Sometimes it just hits me that I may actually come across as that stagnant, unambitious and complacent friend our parents used to warn us about. Or the only person in the room who’d gladly turn down a promotion to prioritize my family and work/life balance. I may even be (in fact I know I am) that one friend who’ll encourage you to first consider your own happiness and well-being before taking any opportunity to move up the career ladder, even if your salary was tripled.
“There’s no “opt out” button. We’re responsible for three small human beings til they reach the age where they can start making life decisions for themselves, pay their own bills, have kids of their own… And even beyond that, I’ll still feel a sense of responsibility towards them. We can’t just switch this parenting thing off whenever we feel like it; it doesn’t just go away whenever you need a break; we have to deal with it, even on our worst days… and the journey has only just begun. Can you believe it?”
These are the types of words that come out of my mouth during conversations with my husband whenever the reality of our lives just hits me.
How do you feel when you see photos of babies and young children on social media? Does it make you smile, or do you feel slightly uncomfortable? Being a mother of three children with a huge passion for the digital world and social media, these are questions I’ve asked myself on numerous occasions. And when it comes to my own children, the realisation that I have reached a point of no return in terms of my kids’ online presence wasn’t an easy one to face. Continue reading
I’ve heard of adolescent emotional detachment but after thinking about it for some time, I think the phase I’m currently going through with my sons is “pre-adolescent detachment”. I suppose it’s the milder, slightly less challenging version of it. Continue reading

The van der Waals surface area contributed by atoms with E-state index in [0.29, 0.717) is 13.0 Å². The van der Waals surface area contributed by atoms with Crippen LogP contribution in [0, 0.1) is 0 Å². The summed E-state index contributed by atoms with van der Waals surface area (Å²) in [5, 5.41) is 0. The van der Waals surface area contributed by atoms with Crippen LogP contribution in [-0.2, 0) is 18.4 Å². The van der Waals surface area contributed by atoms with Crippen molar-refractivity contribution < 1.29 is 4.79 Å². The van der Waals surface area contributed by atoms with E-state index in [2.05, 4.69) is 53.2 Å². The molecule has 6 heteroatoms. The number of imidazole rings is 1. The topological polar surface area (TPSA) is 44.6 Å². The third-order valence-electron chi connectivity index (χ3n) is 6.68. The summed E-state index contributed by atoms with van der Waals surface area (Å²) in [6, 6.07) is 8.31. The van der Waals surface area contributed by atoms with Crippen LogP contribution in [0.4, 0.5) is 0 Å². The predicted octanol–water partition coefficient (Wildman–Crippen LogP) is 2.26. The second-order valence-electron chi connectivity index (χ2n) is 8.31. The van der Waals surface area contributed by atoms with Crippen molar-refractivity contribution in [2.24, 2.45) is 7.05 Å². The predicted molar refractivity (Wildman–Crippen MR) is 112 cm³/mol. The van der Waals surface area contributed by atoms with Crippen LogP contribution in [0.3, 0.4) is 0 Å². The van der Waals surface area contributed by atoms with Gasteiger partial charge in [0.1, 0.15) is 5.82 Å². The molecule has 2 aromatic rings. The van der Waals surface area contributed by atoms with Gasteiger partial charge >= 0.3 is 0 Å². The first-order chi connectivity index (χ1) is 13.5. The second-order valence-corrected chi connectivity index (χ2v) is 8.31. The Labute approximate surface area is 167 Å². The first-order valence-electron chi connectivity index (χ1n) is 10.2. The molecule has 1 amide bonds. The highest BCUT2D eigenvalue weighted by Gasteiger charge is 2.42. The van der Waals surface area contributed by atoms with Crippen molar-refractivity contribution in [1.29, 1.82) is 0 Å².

I was having a conversation with a friend recently about how volatile our emotions get during pregnancy, and how damaging this can be to our relationships with the people we love the most: our significant others, typically – but also our mothers. And today I’ll focus on our mothers. My friend, who also recently gave birth, could relate. I personally found it difficult to control my emotions during pregnancy and my loved ones endured quite a few of my meltdowns. They also witnessed the occasional fall out between my mother and I. Not surprisingly my main excuse for behaving the way I did towards her was the ‘hormones’. But what if there was more to it? What if there were other underlying issues that neither of us could really fix until the 9 months were over and we both took a step back to just enjoy the new baby? Here’s a little list of what I believe is the cause for these fall outs. Continue reading
Pregnancy is probably the most visible physical experience a woman can go through in her lifetime, yet at the same time the most personal. For some, so personal that the goal is to keep it under wraps for as long as possible. From conception to birth, the details, the ups, the downs, the aches and pains… the less is revealed the better. I am (or I have been) one of those women, to a certain extent. Culturally speaking this is how I’ve been raised and these are the beliefs my mother instilled in me. Where I’m from, pregnancy is as biological as it is spiritual. You’re taught to protect the life that is inside of you by revealing as little as possible about it. You’re told pregnancy is a private matter: the unborn baby is precious, and ‘hidden’ for a reason. And I’ve always embraced this way of thinking. Continue reading